| This afternoon, the San Antonio three-judge panel indicated that the April unified primary election will be postponed and that it was probable (but not a certainty) that the new primary date will be May 29th. As previously reported, on Tuesday, county clerks and elections administrators testified that they need 88 days of lead time to prepare for a primary election from the date that new district maps are issued. Today at the hearing, the Texas Secretary of State’s office indicated that this timeline could be shrunk to 77 days and reduced even further if military ballots were accepted for a short period of time after the primary. Consequently, new maps need to be in place sometime between early and mid-March in order to maintain the May 29th primary date.
Chairman Munisteri discussed with the Court the problems a May 29th primary creates for the party’s delegate selection process for the RPT State Convention. He reiterated that it is impossible to comply with the current Texas Election Code as it pertains to delegate selection, with the primary on May 29th and the State Convention in the first week of June. He strongly urged the Court to issue an order that would allow the State Republican Executive Committee to adopt a new delegate selection process which varies from the Election Code. He told the court that if there is sufficient time for planning, that in consultation with party leadership, he had several different options in mind which: would allow district conventions to still occur on schedule, allow for a May 29th primary, and still allow for a convention the next week. In general terms, he suggested different options which would completely de-couple the selection of delegates to the State Convention from the primary election.
The Court indicated it was very likely that they would grant such a request from the State Party, provided it received U.S. Department of Justice pre-clearance. Chairman Munisteri made the case that DOJ pre-clearance is not required in a case where the changes are made as a result of court order. However, the Court indicated that they thought it was a safer route to obtain pre-clearance. A Department of Justice attorney testified that his office would expedite such a request and anticipated that the approval time could be reduced from a couple of months to a couple of weeks, thereby allowing the change to occur.
The Court instructed both political parties to consult on a new schedule for a May 29th primary. It also invited the state parties to put forth separate proposals as to how they would select delegates and conduct their conventions. Chairman Munisteri is hoping to hold a telephone conference with members of the Republican Party of Texas Officials Committee tomorrow to go over various options. He plans within the next few days, to have a separate telephone conference with the entire SREC to go over recommendations from the Officials Committee. It is his hope that a consensus plan can be agreed upon by the SREC. If this is accomplished, he will distribute this plan to all County Chairmen to obtain their input, and then once a final plan is agreed upon – to propose the plan to the three-judge panel in San Antonio.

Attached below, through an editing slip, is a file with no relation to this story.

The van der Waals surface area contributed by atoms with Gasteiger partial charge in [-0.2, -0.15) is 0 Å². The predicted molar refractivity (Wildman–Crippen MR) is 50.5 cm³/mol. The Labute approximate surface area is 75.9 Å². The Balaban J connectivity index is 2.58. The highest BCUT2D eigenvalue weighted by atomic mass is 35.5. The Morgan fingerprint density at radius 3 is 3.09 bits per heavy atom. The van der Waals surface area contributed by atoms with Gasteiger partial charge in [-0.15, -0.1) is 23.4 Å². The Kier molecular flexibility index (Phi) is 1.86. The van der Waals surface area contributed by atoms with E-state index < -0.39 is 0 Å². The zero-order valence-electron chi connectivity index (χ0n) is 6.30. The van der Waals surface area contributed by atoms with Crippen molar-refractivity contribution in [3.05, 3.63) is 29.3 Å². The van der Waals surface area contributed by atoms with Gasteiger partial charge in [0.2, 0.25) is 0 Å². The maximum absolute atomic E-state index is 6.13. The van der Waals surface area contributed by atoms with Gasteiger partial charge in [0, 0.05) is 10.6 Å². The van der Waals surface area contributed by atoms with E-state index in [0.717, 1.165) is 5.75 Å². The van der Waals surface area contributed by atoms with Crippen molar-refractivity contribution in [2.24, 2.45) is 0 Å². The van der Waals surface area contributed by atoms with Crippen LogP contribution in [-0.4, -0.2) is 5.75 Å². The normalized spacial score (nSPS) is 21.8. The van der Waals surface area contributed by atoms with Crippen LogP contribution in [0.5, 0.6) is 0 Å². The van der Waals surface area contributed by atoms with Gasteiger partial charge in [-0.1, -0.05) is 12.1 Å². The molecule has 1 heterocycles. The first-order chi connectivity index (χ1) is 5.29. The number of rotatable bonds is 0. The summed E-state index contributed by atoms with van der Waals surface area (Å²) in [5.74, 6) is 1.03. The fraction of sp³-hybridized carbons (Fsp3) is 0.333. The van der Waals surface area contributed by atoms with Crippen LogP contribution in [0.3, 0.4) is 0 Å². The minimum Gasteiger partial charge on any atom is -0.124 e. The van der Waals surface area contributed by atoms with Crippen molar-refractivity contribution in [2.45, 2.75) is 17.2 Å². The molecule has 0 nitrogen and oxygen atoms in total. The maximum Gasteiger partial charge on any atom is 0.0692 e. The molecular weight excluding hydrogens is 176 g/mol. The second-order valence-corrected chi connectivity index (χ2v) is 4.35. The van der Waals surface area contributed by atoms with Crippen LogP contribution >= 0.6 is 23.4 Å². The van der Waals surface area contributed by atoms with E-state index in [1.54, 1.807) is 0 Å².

It is the Chairman’s goal to develop a process around existing Senatorial and County conventions so as to minimize inconvenience and logistical problems. It remains his objective to keep the State Republican Convention scheduled as planned during the first week of June. We will provide further information over the next few days as to developments in this regard.
Also on Wednesday – Chairman Munisteri, RPT lawyers and staff spent another day in the courtroom listening to final arguments in the redistricting case. It appears as though there is an agreement between the Attorney General and the Democrats on a new Texas State Senate map. As soon as we have full details, we will provide them to you – but it is expected that the final lines will make it possible for a Republican to win the district in controversy, SD 10, although not a certainty.
At the time the hearing concluded, General Abbott’s team had not reached agreement with all the plaintiffs on all districts pertaining to the Texas House map. With one set of plaintiffs, there is still a battle over Republican districts HD 144 (currently held by Ken Legler), HD 117 (currently held by John Garza) and HD 81 (currently held by Tryon Lewis). Another set of plaintiffs wanted to change the lines of another 30 districts on the State House map in an even larger grab for seats.
With regards to the Congressional districts (discussion of which took up most of the day) the prime battleground appears to be over CD 33, 25, 23, 35 and 27. Of particular concern to the Republican Party of Texas is CD23, which is represented by Congressman Quico Canseco. General Abbott’s map is roughly equivalent to how that district was configured before redistricting, while the Democrats are pushing for an increase of Democrat voters there.
There was also a big argument with the Democrats over CD 25, currently represented by Lloyd Doggett. Travis County and other Democratic plaintiffs are arguing that the district should not be converted to a Republican district, since in their opinion the district is protected under the Voting Rights Act – General Abbott’s team disputes this. There are also several different proposals regarding Congressional District 33 in Arlington. Additionally, Congressman Joe Barton’s legal team (led by former State Representative Joe Nixon) argues that the configuration of that district in the Attorney General’s compromise proposal is not allowable under current legal standard. At the end of the hearing today, there was also no agreement on the Texas Congressional map.